Newswire : Annual NAACP Convention closes with a Call to Vote

By Lauren Poteat (NNPA Newswire Washington Correspondent)

Thousands of people from across the country gathered in San Antonio, Texas for the 109th Annual NAACP Convention. The daring theme of this year’s convention (“Stop Hate, Vote”) was right on target, given that the 2018 midterm elections are just a few months away.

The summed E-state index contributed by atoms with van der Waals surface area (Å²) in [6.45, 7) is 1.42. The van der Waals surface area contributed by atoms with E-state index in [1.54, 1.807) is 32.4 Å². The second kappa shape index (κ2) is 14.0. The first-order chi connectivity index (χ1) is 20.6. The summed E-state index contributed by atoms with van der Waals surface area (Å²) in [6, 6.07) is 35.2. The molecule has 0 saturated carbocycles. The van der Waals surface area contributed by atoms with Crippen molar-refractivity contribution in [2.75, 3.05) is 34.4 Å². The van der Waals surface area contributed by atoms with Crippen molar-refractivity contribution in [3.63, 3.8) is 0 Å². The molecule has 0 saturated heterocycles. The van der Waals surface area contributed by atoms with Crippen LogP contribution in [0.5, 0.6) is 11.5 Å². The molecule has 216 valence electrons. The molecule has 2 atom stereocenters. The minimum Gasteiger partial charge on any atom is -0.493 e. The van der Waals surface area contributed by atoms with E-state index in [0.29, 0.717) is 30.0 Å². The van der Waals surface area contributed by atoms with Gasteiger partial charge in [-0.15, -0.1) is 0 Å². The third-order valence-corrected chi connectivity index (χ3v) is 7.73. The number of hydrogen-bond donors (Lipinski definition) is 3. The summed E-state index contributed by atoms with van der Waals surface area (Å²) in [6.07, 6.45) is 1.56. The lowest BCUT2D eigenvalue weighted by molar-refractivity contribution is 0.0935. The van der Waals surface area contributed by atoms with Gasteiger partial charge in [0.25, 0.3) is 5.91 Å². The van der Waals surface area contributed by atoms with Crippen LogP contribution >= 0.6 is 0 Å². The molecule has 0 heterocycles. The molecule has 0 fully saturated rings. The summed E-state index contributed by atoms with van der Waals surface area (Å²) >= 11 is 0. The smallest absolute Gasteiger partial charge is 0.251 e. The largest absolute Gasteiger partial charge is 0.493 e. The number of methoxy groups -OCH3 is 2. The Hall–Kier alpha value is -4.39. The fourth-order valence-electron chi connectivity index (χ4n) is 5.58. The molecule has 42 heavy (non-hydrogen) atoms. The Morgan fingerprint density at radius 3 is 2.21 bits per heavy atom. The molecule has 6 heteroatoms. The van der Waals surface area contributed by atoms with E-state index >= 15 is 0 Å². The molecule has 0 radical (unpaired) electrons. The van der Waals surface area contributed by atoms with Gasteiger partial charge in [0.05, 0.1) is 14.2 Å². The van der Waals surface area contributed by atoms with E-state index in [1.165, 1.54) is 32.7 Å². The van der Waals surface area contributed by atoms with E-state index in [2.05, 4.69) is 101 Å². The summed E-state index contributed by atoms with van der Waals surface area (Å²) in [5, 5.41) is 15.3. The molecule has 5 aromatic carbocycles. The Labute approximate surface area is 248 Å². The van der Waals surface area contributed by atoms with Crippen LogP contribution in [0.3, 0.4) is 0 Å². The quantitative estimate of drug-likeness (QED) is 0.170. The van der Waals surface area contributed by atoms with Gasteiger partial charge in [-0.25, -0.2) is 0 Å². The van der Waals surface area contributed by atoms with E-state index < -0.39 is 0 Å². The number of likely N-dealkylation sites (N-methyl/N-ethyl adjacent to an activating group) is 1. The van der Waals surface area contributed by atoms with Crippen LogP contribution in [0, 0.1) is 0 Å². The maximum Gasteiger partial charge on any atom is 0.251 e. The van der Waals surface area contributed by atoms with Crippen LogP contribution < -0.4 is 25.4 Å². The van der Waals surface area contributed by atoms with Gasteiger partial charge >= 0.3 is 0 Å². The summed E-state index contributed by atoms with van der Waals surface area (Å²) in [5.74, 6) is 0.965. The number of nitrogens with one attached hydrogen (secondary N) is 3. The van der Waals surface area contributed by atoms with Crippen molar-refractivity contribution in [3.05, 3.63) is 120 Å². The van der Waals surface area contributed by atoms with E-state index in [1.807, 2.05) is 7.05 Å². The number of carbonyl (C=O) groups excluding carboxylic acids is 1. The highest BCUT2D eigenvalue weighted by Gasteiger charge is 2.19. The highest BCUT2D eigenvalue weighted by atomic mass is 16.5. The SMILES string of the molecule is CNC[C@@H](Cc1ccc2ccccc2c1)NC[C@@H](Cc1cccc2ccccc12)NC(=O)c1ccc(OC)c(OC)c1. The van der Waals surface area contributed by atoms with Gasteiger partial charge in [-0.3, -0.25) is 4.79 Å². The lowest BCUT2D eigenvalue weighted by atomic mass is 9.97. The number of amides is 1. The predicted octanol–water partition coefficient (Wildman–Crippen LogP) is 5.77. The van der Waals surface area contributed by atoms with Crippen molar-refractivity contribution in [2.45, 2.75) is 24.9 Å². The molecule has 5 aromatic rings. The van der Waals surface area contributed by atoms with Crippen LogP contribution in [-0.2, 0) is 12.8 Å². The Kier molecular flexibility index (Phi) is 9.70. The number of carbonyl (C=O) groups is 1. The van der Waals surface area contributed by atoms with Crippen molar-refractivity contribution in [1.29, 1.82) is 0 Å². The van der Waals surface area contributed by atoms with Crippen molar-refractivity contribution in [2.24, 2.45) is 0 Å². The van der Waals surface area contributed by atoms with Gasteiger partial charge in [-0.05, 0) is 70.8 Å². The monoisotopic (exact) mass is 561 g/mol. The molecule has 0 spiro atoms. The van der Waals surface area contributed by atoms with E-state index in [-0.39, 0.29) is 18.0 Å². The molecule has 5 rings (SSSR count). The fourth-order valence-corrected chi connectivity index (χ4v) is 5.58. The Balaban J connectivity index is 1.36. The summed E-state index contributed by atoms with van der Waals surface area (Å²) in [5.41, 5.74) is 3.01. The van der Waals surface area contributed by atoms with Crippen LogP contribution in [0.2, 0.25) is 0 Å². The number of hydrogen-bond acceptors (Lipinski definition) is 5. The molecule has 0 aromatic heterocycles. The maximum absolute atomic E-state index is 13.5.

Panels and breakout sessions also focused on social justice and civil rights in the Trump Era, conversations that NAACP President and CEO Derrick Johnson deemed “highly necessary.” “As we begin to look at the critical landscape—with the increase in intolerance and hatred—we realize that the 2016 elections resulted in a new level of boldness for racists to display their racism,” Johnson said. “The only way to counter that is to vote…Vote on the midterm elections, so that we can hold elected officials accountable and make sure that they implement positive change.” The convention also included a diverse career fair, educational seminars, workshops on public policy, and a special hip-hop summit. Johnson also spoke about the importance of millennials and their community and political engagement. “Millennials should understand that their role in democracy is the same as everyone else’s,” Johnson said. “We are African Americans first and we owe it to our communities to use all of the tools necessary to better impact our society.” Championing this effort, NAACP Chairman Leon W. Russell shared his own ideas during his annual convention address. “In this new era of xenophobia, neo-Nazism, White nationalism, and current efforts to take our nation back to a darker and more dangerous time, I have come to San Antonio, Texas to say to the NAACP and our allies, ‘the time has come to defeat hate.’” Russell continued: “We call on voters, especially millennials of color, to stand against the face of bigotry and divisiveness.” Acknowledging that nearly 63 million Americans voted for the current president and that Black voter turnout declined, Russell still expressed hope for the future. “Our hope is to vote out the hate and we need everyone to vote,” Russell said. The NAACP also honored Willie Brown, San Francisco’s first Black mayor, with the “Spingarn Medal,” the organization’s most prestigious award; the award was in recognition of his years of civil rights work and dedication to the betterment of the Black community. Former President Bill Clinton presented the award to Brown and paid tribute to the civil rights activist. Brown said that the Spingarn Medal represented his dedication to public service and the community. Dozens of millennials attended this year’s convention, much to the pleasure of former NAACP President and current National Newspaper Publishers Association President Dr. Benjamin F. Chavis, Jr. “The NAACP is just as relevant today as it was 50 years ago,” Dr. Chavis said. “The potential that the organization has with these millennials is even greater. The NAACP literally has the opportunity to embrace these young lives and thus be embraced, to create an even better, bolder organization for the lives of all people.”